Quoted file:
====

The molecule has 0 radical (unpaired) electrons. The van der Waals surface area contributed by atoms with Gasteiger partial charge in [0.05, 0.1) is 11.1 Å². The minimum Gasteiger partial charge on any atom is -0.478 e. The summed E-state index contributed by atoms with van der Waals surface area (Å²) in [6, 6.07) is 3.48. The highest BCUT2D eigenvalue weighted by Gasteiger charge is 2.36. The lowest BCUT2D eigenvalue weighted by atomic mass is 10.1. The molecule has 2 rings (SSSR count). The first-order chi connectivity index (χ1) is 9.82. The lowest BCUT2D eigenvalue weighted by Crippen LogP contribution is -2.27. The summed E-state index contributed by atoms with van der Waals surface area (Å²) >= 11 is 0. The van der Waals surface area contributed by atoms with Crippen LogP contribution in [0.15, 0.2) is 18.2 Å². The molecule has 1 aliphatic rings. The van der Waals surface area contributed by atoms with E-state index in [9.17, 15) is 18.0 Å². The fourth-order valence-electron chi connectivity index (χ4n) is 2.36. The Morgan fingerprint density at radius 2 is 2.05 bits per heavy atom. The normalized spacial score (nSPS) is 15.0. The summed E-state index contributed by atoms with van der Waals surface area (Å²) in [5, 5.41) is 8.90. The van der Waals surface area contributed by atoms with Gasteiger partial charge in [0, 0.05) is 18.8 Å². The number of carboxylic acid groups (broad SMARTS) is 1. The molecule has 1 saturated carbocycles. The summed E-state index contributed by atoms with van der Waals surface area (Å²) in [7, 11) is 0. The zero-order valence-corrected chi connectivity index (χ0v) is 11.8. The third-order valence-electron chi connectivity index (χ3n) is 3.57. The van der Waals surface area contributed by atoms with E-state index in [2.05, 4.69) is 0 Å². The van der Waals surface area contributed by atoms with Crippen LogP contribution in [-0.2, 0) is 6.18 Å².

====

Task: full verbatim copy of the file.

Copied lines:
The molecule has 0 radical (unpaired) electrons. The van der Waals surface area contributed by atoms with Gasteiger partial charge in [0.05, 0.1) is 11.1 Å². The minimum Gasteiger partial charge on any atom is -0.478 e. The summed E-state index contributed by atoms with van der Waals surface area (Å²) in [6, 6.07) is 3.48. The highest BCUT2D eigenvalue weighted by Gasteiger charge is 2.36. The lowest BCUT2D eigenvalue weighted by atomic mass is 10.1. The molecule has 2 rings (SSSR count). The first-order chi connectivity index (χ1) is 9.82. The lowest BCUT2D eigenvalue weighted by Crippen LogP contribution is -2.27. The summed E-state index contributed by atoms with van der Waals surface area (Å²) >= 11 is 0. The van der Waals surface area contributed by atoms with Crippen LogP contribution in [0.15, 0.2) is 18.2 Å². The molecule has 1 aliphatic rings. The van der Waals surface area contributed by atoms with E-state index in [9.17, 15) is 18.0 Å². The fourth-order valence-electron chi connectivity index (χ4n) is 2.36. The Morgan fingerprint density at radius 2 is 2.05 bits per heavy atom. The normalized spacial score (nSPS) is 15.0. The summed E-state index contributed by atoms with van der Waals surface area (Å²) in [5, 5.41) is 8.90. The van der Waals surface area contributed by atoms with Gasteiger partial charge in [0, 0.05) is 18.8 Å². The number of carboxylic acid groups (broad SMARTS) is 1. The molecule has 1 saturated carbocycles. The summed E-state index contributed by atoms with van der Waals surface area (Å²) in [7, 11) is 0. The zero-order valence-corrected chi connectivity index (χ0v) is 11.8. The third-order valence-electron chi connectivity index (χ3n) is 3.57. The van der Waals surface area contributed by atoms with E-state index in [2.05, 4.69) is 0 Å². The van der Waals surface area contributed by atoms with Crippen LogP contribution in [-0.2, 0) is 6.18 Å².